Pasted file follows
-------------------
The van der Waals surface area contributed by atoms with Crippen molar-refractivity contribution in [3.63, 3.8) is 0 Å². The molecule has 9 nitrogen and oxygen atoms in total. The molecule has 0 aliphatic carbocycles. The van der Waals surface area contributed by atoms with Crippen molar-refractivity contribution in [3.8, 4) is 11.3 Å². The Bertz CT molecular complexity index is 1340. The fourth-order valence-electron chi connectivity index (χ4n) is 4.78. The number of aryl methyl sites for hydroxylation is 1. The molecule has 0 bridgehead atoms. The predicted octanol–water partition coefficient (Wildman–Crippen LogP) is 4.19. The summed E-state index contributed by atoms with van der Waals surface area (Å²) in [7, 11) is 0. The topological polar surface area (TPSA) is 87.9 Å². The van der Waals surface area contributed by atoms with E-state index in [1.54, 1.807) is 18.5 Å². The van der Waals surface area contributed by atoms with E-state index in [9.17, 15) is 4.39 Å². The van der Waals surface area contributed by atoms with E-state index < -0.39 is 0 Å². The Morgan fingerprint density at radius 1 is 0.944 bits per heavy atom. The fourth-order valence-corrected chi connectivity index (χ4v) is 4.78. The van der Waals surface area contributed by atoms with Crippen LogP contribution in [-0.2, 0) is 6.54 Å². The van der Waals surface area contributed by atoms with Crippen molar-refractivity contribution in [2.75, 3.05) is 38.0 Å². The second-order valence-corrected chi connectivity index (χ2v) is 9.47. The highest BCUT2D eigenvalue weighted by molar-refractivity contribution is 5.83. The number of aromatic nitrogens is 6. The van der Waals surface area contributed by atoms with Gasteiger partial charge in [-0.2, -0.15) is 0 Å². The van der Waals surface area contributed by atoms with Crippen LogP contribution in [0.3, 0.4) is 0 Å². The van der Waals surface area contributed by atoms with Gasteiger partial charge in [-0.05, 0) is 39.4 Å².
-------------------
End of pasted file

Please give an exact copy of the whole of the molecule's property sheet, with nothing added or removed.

The van der Waals surface area contributed by atoms with Crippen molar-refractivity contribution in [3.63, 3.8) is 0 Å². The molecule has 9 nitrogen and oxygen atoms in total. The molecule has 0 aliphatic carbocycles. The van der Waals surface area contributed by atoms with Crippen molar-refractivity contribution in [3.8, 4) is 11.3 Å². The Bertz CT molecular complexity index is 1340. The fourth-order valence-electron chi connectivity index (χ4n) is 4.78. The number of aryl methyl sites for hydroxylation is 1. The molecule has 0 bridgehead atoms. The predicted octanol–water partition coefficient (Wildman–Crippen LogP) is 4.19. The summed E-state index contributed by atoms with van der Waals surface area (Å²) in [7, 11) is 0. The topological polar surface area (TPSA) is 87.9 Å². The van der Waals surface area contributed by atoms with E-state index in [1.54, 1.807) is 18.5 Å². The van der Waals surface area contributed by atoms with E-state index in [9.17, 15) is 4.39 Å². The van der Waals surface area contributed by atoms with E-state index < -0.39 is 0 Å². The Morgan fingerprint density at radius 1 is 0.944 bits per heavy atom. The fourth-order valence-corrected chi connectivity index (χ4v) is 4.78. The van der Waals surface area contributed by atoms with Crippen LogP contribution in [-0.2, 0) is 6.54 Å². The van der Waals surface area contributed by atoms with Crippen molar-refractivity contribution in [2.75, 3.05) is 38.0 Å². The second-order valence-corrected chi connectivity index (χ2v) is 9.47. The highest BCUT2D eigenvalue weighted by molar-refractivity contribution is 5.83. The number of aromatic nitrogens is 6. The van der Waals surface area contributed by atoms with Gasteiger partial charge in [-0.2, -0.15) is 0 Å². The van der Waals surface area contributed by atoms with Crippen LogP contribution in [0.3, 0.4) is 0 Å². The van der Waals surface area contributed by atoms with Gasteiger partial charge in [-0.05, 0) is 39.4 Å².